By conservative estimates, there are currently enough wrongfully convicted people in prison in the United States to fill a football stadium.
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I used to take pride in the places I lived, rundown as they were: the small room in a garage, just big enough for a bed and a desk, where I typed up the first issues of The Sun; the dilapidated old house in the country, with high ceilings and no heat, which I shared with six friends and uncounted dogs and cats; a mattress in the back of the office, when I couldn’t afford a place of my own. Having once lived for a year in a van, I knew what the real luxuries were: a bed to sleep on, a light to read by, a roof to keep me dry. I liked beautiful things, but I understood the difference between living elegantly and living expensively. I could create a mood with hand-me-downs and thrift-shop finds, draping a scarf over a window, watching sunlight decorate a room as it moved from the chair to the bed to my loved one’s sleeping face.
Like my shoulder-length hair, my frayed jeans, my beat-up car, these ramshackle surroundings said something about me. Perhaps I romanticized my small sacrifices, wore my “voluntary simplicity” as a badge of distinction. But since I had chosen this way of life, I didn’t think of myself as a victim. I didn’t really mind the drafty rooms, the chipped and peeling paint, the pipes that froze in winter. Forgoing middle-class luxuries was, I believed, as political an act as pulling the lever in a voting booth or marching in a demonstration.
Even after I got a different car, bought new jeans, trimmed my hair (I had vowed never to become a balding hippie with a ponytail), I didn’t give up my allegiance to unpretentious surroundings. Not until three years ago, when I moved to a split-level house in the suburbs.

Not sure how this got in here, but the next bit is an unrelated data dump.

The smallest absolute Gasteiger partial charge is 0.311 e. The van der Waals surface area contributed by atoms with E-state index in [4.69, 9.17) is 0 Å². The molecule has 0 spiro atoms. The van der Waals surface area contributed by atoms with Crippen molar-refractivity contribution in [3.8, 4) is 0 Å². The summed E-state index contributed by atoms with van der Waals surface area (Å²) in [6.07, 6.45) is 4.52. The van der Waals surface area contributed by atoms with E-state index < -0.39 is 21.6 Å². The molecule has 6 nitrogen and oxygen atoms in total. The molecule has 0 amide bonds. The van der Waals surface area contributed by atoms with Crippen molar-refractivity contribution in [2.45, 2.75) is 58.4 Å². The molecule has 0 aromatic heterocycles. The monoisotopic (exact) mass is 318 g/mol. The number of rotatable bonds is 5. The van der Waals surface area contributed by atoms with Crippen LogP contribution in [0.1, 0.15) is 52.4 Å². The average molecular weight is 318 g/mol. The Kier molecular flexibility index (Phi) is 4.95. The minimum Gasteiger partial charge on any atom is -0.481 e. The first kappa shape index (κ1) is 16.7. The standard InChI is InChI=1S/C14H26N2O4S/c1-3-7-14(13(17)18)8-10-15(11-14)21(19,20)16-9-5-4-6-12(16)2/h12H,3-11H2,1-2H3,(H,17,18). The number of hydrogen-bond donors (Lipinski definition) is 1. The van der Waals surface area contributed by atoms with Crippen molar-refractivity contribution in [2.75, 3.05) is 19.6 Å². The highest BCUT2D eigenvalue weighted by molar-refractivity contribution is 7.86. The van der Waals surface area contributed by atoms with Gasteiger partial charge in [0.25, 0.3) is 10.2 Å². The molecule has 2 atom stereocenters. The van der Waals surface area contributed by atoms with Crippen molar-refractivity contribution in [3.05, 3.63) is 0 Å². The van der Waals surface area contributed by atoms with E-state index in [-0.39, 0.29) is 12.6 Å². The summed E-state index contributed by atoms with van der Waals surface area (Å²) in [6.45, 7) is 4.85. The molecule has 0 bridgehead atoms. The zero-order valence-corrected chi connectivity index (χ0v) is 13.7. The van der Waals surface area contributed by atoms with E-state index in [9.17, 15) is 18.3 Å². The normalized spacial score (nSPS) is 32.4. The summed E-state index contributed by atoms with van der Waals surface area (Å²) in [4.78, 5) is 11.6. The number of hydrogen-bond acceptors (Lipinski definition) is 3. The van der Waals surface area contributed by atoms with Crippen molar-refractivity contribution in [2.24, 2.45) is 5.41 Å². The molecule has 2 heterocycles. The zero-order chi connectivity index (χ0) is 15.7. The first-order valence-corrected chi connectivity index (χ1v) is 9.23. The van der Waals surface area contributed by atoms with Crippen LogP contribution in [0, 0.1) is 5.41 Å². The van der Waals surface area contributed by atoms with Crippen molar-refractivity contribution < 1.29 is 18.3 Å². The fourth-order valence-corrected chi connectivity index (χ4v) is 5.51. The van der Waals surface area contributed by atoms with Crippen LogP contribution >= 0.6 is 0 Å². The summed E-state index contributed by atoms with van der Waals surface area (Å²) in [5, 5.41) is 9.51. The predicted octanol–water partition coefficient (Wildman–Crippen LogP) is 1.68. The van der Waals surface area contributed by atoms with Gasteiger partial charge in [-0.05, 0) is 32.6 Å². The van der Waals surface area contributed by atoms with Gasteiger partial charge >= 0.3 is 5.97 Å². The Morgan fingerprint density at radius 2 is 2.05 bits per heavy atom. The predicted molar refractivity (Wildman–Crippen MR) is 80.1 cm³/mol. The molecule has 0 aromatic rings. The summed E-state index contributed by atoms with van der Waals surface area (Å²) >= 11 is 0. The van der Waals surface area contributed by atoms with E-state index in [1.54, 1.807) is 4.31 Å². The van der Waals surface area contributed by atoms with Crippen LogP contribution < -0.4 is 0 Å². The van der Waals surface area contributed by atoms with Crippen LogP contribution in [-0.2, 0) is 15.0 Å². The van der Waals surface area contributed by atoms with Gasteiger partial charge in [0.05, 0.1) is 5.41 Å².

N. and I didn’t want to leave our cabin deep in the woods, at the end of a dirt road, far from cars and neighbors. But after years of being separated from my children, I was about to become a full-time parent again; my daughters, both of them nearly teenagers, were coming to live with me, and we needed a bigger place, closer to town. Unfortunately, the only affordable houses in the Chapel Hill school district were staid and unimaginative. I didn’t want to live in a neighborhood where the developer had cut down all the trees, then named the neighborhood after them; where the houses weren’t just homes but temples to the idea of home, places of worship where material success could be endlessly revered. Frank Lloyd Wright said he could design a house that would make a married couple get a divorce; to my mind, most houses already kept us divorced from our bodies, from the world around us, from the invisible bonds that make community real.
We ended up in a subdevelopment where they left the trees, but named the streets after Revolutionary War battles. Lurking behind the neat lawns and mock colonial facades were, I was sure, enough votes to put George Bush in the White House that year. I’d be about as welcome here as crab grass. Still, in a world where home can be anything — a refugee tent, an abandoned car — I hated to complain. I wanted the inward and outward parts of my life to reflect each other, to say something about my integrity, my commitment to social change. But I also wanted my daughters to be safe and comfortable. I used to think that living somewhere “for the kids” was hypocritical. “When children appear,” Chekhov wrote, “we justify all our weaknesses, compromises, snobberies, by saying, ‘It’s for the children’s sake.’ ” Yet was it right to insist that my children see the world as I did — actively resisting a culture they barely understood, living out my version of an authentic life? After all, so many of my ideas seemed quaint to them, less an expression of my vaulted integrity than of my idiosyncratic personality. They knew my disdain for middle-class respectability was riddled with contradictions; that I’d always been an outsider; that I’d probably feel estranged even in the most politically correct part of town.